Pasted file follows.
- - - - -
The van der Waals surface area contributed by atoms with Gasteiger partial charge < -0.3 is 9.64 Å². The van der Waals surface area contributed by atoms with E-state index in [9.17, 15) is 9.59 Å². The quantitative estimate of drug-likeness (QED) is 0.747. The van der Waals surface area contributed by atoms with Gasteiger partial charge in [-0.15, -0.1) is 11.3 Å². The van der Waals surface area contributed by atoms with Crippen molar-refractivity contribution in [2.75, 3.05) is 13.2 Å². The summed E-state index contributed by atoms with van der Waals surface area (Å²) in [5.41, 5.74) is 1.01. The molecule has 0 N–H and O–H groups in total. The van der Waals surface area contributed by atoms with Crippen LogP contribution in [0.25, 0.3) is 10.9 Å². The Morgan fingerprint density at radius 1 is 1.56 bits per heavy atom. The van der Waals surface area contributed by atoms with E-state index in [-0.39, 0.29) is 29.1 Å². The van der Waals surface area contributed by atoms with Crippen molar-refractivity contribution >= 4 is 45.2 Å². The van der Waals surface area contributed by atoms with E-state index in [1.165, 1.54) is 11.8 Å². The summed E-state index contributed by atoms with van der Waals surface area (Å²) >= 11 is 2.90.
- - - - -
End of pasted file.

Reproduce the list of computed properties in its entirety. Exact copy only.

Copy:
The van der Waals surface area contributed by atoms with Gasteiger partial charge < -0.3 is 9.64 Å². The van der Waals surface area contributed by atoms with E-state index in [9.17, 15) is 9.59 Å². The quantitative estimate of drug-likeness (QED) is 0.747. The van der Waals surface area contributed by atoms with Gasteiger partial charge in [-0.15, -0.1) is 11.3 Å². The van der Waals surface area contributed by atoms with Crippen molar-refractivity contribution in [2.75, 3.05) is 13.2 Å². The summed E-state index contributed by atoms with van der Waals surface area (Å²) in [5.41, 5.74) is 1.01. The molecule has 0 N–H and O–H groups in total. The van der Waals surface area contributed by atoms with Crippen LogP contribution in [0.25, 0.3) is 10.9 Å². The Morgan fingerprint density at radius 1 is 1.56 bits per heavy atom. The van der Waals surface area contributed by atoms with E-state index in [-0.39, 0.29) is 29.1 Å². The van der Waals surface area contributed by atoms with Crippen molar-refractivity contribution >= 4 is 45.2 Å². The van der Waals surface area contributed by atoms with E-state index in [1.165, 1.54) is 11.8 Å². The summed E-state index contributed by atoms with van der Waals surface area (Å²) >= 11 is 2.90.